Continuing our focus on Valancourt Press and their line of international horror literature, we now come to Attila Veres’s The Black Maybe: Liminal Tales. Another collection that sprung from the success of the first volume of Valancourt’s Book of World Horror Stories and the brilliant tale from Veres that was contained within, The Time Remaining. Valancourt has been releasing some major collections making their English language debut, and The Black Maybe is deserving of being called a major event.
In The Black Maybe there is a mix of some genuinely creepy horror tales and stories that lean into more dark fantasy. His stories mix this chilly folkish rural feeling with a hint of post-Soviet occupation paranoia. His prose is crisp and elegant. His characters are fleshed out and believable. And his horrors are the kind that doesn't go away at the coming of dawn. His stories take place in this kind of dark eastern European country of horrors. A land of strange growths in the fields and lurking shadows in the corners of your bedroom. For his characters, a kind of dark knowledge awaits to be discovered, or relearned, by them. There is a realization of the hidden traumas the character was overlooking. Things will not turn out how you think they will. You don’t realize the pain and the darkness hidden by your seemingly happy life. And all these hidden traumas erupt into the character's reality, disrupting their lives and corrupting them forever.
I do confess a bias towards a more realistic form of horror than the more fantastic/fantasy forms of horror fiction. And this collection seems to be split about half and half between realism and fantasy. And what I mean by these terms is in realistic horror, the story takes place in a world we identify as our own, and something infiltrates or contaminates the protagonist's reality, whereas horror in a more fantasy vein takes place in a world that is not ours and follows rules that are not the rules that govern our day to day world. I do feel his realistic horror is his strongest ( and don’t let me misrepresent these tales, even his realist works end up in some very strange places indeed ) but for lovers of more abstract or fantastic horror, this book is very much for you. His horror fantasy tales are gorgeous and surreal and are at the forefront of such work being done today. A mix of folk horror and fantasy, these are strange stories that have few relatives in English horror literature but are deeply rooted in central and eastern European fantastic literature. I would say his realistic horror does show some influence of Campbell and Ligotti, both of whom also drew influence from eastern European literature.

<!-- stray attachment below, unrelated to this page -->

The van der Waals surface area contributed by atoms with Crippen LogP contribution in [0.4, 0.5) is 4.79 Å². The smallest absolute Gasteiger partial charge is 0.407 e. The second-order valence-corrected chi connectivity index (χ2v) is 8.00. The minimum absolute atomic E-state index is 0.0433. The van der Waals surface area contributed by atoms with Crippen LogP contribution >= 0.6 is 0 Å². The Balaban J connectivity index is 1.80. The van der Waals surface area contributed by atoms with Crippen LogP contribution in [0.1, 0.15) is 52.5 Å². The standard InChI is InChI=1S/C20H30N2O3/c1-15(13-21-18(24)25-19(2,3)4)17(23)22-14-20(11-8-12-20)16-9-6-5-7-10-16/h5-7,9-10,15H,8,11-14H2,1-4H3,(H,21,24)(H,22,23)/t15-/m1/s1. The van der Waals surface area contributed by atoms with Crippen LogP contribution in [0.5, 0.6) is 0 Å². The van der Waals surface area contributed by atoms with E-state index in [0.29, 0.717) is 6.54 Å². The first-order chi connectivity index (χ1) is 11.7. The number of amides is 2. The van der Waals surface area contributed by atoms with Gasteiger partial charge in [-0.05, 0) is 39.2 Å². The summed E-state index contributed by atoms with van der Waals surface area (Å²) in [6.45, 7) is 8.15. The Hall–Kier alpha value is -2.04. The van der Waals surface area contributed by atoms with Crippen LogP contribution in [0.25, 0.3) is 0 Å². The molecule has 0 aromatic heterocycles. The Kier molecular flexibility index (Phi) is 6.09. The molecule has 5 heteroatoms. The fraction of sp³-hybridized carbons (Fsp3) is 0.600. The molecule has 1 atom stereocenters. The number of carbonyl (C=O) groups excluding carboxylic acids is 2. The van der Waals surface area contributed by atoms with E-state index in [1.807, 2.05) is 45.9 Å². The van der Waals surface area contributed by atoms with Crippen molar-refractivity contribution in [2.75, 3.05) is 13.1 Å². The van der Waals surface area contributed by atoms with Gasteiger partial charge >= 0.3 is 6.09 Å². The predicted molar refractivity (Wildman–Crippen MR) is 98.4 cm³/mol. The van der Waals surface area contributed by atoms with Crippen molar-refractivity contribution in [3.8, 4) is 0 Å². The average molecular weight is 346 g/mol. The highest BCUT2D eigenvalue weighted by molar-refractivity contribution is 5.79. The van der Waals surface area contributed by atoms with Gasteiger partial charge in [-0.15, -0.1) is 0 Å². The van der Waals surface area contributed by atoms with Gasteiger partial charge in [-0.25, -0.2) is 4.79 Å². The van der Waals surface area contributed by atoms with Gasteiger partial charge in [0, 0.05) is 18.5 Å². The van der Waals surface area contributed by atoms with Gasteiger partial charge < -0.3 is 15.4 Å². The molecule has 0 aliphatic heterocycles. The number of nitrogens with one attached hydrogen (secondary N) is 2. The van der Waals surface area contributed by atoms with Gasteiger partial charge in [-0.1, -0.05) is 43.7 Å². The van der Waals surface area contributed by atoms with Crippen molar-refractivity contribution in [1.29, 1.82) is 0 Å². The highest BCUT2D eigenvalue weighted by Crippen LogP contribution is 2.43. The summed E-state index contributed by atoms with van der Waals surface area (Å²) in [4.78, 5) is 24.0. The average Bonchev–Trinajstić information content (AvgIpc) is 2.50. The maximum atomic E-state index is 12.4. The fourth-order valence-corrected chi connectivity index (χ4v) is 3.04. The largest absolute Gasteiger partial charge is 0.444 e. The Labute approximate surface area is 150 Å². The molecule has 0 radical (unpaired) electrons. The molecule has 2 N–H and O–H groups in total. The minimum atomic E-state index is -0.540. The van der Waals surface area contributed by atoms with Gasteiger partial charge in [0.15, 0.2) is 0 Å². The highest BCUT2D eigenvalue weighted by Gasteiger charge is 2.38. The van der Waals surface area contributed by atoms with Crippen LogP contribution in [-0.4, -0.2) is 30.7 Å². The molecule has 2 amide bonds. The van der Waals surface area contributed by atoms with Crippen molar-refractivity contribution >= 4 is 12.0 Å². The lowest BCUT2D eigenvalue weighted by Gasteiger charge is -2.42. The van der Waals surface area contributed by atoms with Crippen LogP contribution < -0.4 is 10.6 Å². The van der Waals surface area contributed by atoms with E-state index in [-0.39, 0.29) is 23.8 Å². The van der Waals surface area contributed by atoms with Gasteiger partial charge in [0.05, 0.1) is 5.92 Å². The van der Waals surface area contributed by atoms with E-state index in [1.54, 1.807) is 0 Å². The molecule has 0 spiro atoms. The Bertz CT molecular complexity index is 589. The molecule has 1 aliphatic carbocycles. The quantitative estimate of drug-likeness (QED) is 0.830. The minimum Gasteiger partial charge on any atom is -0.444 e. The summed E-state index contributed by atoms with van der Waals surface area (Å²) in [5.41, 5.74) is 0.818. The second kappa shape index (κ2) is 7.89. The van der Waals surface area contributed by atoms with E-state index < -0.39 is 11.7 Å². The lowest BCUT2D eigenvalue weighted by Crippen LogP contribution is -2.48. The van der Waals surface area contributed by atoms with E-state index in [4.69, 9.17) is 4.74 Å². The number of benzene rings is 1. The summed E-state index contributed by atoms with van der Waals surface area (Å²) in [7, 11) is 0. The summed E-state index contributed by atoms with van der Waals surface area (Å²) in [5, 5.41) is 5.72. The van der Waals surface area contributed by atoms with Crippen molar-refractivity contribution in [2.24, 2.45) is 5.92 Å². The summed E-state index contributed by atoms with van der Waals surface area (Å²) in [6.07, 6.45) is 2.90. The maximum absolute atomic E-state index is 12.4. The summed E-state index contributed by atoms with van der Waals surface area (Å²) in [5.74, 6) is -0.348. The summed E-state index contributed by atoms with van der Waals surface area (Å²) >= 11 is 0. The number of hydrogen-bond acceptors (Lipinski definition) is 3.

The story that wowed readers in the Valancourt Book of World Horror is The Time Remaining. And it remains just as strong on a reread. The Time Remaining is a tale of creeping dread with a whiplash kind of ending. A mom gaslighting her child into believing his dolls are dying, with the intention of getting her kid to get rid of such silly toys so he can grow up to be a more mature young man. So the young boy starts seeing his dolls actually becoming sick and falling apart. He tries his best to fix them, becoming an expert in doll surgery. Yet his mother has more revelations in store for him. In the Snow, Sleeping is a tale about a couple that goes on a vacation, meaning to get some rest and enjoy each other's company. What happens is a descent into pure nightmare. Fears of commitment and intimacy follow them on their vacation, and outside forces come to show the true blackened heart of their relationship. To Bite a Dog may be his best work. It's the work that is most restrained, and it may be his most idea-driven. Something, or someone, is attacking dogs at the local park. And a man strangely comes to suspect his lover may have some kind of knowledge of what is happening. And again here we have a strange kind of revelation in store for the main character. To Bite a Dog is a very unique tale, a story that raises some interesting questions and has really fascinating character dynamics
The second half of the book falls more into a dark fantasy direction. Strange beings and weird small-town rituals, these stories are like perverted fairy tales. Here his prose is sharp, characters realistic, in contrast to the dive into delirium and strange realities these tales take the reader on. Post-soviet era towns, dark impenetrable forests, a feeling of underlying paranoia, and a seething nightmare world found to be hiding behind what we complacently call the normal world. In stories like Return to the Midnight School and The Black Maybe, something rotten has taken root in the soil. A past that can not be hidden in the closet. Something that infects life. The corruption has not gone away, it has just been hidden, waiting to erupt. He draws on strange myths and the darker side of classic fantasy tales, yet has a very modern writing style and purpose to his fiction. Here his characters dwell in this place of diseased fantasies, a kind of putrid never-never land.
The Black Maybe and its author Attila Veres bring an exciting new voice to the horror field. Seeing both the homegrown horrors of his native country and the subtle influence of western horror literature makes for a fascinating read. He shows new paths for horror to take while furthering the tradition of horror in literature. This is a remarkable achievement and another example of the great work Valancourt is doing in bringing these important and remarkable non-English works to an English-speaking audience.
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